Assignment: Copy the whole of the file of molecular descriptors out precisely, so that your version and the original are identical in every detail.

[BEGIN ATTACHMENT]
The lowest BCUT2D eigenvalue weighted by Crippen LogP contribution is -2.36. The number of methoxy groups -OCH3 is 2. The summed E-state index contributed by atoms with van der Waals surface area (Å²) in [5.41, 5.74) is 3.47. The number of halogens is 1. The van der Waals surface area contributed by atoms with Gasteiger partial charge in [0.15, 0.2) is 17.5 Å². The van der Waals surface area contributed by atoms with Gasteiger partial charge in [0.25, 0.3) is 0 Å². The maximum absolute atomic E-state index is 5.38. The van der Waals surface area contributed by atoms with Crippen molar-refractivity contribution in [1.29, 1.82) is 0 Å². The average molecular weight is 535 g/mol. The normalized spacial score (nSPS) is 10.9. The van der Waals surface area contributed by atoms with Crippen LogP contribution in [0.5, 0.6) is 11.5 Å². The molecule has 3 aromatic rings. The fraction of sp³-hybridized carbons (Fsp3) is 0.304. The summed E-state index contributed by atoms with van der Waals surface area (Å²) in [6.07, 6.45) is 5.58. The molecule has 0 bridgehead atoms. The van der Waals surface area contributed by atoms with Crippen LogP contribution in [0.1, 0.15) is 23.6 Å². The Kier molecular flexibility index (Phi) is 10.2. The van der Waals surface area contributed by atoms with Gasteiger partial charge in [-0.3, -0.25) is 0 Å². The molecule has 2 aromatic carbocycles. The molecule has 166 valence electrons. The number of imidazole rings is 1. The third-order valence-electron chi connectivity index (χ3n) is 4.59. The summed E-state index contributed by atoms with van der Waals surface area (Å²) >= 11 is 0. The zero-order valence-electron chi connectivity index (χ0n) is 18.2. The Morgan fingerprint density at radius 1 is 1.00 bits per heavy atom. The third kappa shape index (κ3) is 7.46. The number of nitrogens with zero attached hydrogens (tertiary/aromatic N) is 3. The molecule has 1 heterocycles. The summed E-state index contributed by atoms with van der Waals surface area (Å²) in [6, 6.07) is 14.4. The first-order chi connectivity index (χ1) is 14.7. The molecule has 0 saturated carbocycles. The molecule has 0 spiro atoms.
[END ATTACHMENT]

The lowest BCUT2D eigenvalue weighted by Crippen LogP contribution is -2.36. The number of methoxy groups -OCH3 is 2. The summed E-state index contributed by atoms with van der Waals surface area (Å²) in [5.41, 5.74) is 3.47. The number of halogens is 1. The van der Waals surface area contributed by atoms with Gasteiger partial charge in [0.15, 0.2) is 17.5 Å². The van der Waals surface area contributed by atoms with Gasteiger partial charge in [0.25, 0.3) is 0 Å². The maximum absolute atomic E-state index is 5.38. The van der Waals surface area contributed by atoms with Crippen molar-refractivity contribution in [1.29, 1.82) is 0 Å². The average molecular weight is 535 g/mol. The normalized spacial score (nSPS) is 10.9. The van der Waals surface area contributed by atoms with Crippen LogP contribution in [0.5, 0.6) is 11.5 Å². The molecule has 3 aromatic rings. The fraction of sp³-hybridized carbons (Fsp3) is 0.304. The summed E-state index contributed by atoms with van der Waals surface area (Å²) in [6.07, 6.45) is 5.58. The molecule has 0 bridgehead atoms. The van der Waals surface area contributed by atoms with Crippen LogP contribution in [0.1, 0.15) is 23.6 Å². The Kier molecular flexibility index (Phi) is 10.2. The van der Waals surface area contributed by atoms with Gasteiger partial charge in [-0.3, -0.25) is 0 Å². The molecule has 2 aromatic carbocycles. The molecule has 166 valence electrons. The number of imidazole rings is 1. The third-order valence-electron chi connectivity index (χ3n) is 4.59. The summed E-state index contributed by atoms with van der Waals surface area (Å²) >= 11 is 0. The zero-order valence-electron chi connectivity index (χ0n) is 18.2. The Morgan fingerprint density at radius 1 is 1.00 bits per heavy atom. The third kappa shape index (κ3) is 7.46. The number of nitrogens with zero attached hydrogens (tertiary/aromatic N) is 3. The molecule has 1 heterocycles. The summed E-state index contributed by atoms with van der Waals surface area (Å²) in [6, 6.07) is 14.4. The first-order chi connectivity index (χ1) is 14.7. The molecule has 0 saturated carbocycles. The molecule has 0 spiro atoms.